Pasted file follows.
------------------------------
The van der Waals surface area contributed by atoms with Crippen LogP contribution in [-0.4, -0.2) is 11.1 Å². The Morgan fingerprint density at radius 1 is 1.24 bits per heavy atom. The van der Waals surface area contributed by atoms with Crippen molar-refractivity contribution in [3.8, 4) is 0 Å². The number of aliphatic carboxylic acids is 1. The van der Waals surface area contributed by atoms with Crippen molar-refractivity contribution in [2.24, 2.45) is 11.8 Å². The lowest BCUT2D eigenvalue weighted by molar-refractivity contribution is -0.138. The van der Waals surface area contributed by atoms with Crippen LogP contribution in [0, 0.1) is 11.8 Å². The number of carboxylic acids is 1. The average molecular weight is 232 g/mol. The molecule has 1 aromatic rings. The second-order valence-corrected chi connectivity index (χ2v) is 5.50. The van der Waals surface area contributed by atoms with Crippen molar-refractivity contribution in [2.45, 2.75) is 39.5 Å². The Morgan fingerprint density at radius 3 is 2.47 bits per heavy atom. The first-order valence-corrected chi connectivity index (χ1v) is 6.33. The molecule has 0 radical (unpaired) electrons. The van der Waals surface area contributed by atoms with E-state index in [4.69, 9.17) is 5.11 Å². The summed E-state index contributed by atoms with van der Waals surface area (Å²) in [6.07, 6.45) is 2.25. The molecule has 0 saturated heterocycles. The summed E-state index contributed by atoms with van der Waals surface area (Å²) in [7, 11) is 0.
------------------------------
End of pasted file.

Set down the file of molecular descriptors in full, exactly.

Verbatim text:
The van der Waals surface area contributed by atoms with Crippen LogP contribution in [-0.4, -0.2) is 11.1 Å². The Morgan fingerprint density at radius 1 is 1.24 bits per heavy atom. The van der Waals surface area contributed by atoms with Crippen molar-refractivity contribution in [3.8, 4) is 0 Å². The number of aliphatic carboxylic acids is 1. The van der Waals surface area contributed by atoms with Crippen molar-refractivity contribution in [2.24, 2.45) is 11.8 Å². The lowest BCUT2D eigenvalue weighted by molar-refractivity contribution is -0.138. The van der Waals surface area contributed by atoms with Crippen LogP contribution in [0, 0.1) is 11.8 Å². The number of carboxylic acids is 1. The average molecular weight is 232 g/mol. The molecule has 1 aromatic rings. The second-order valence-corrected chi connectivity index (χ2v) is 5.50. The van der Waals surface area contributed by atoms with Crippen molar-refractivity contribution in [2.45, 2.75) is 39.5 Å². The Morgan fingerprint density at radius 3 is 2.47 bits per heavy atom. The first-order valence-corrected chi connectivity index (χ1v) is 6.33. The molecule has 0 radical (unpaired) electrons. The van der Waals surface area contributed by atoms with E-state index in [4.69, 9.17) is 5.11 Å². The summed E-state index contributed by atoms with van der Waals surface area (Å²) in [6.07, 6.45) is 2.25. The molecule has 0 saturated heterocycles. The summed E-state index contributed by atoms with van der Waals surface area (Å²) in [7, 11) is 0.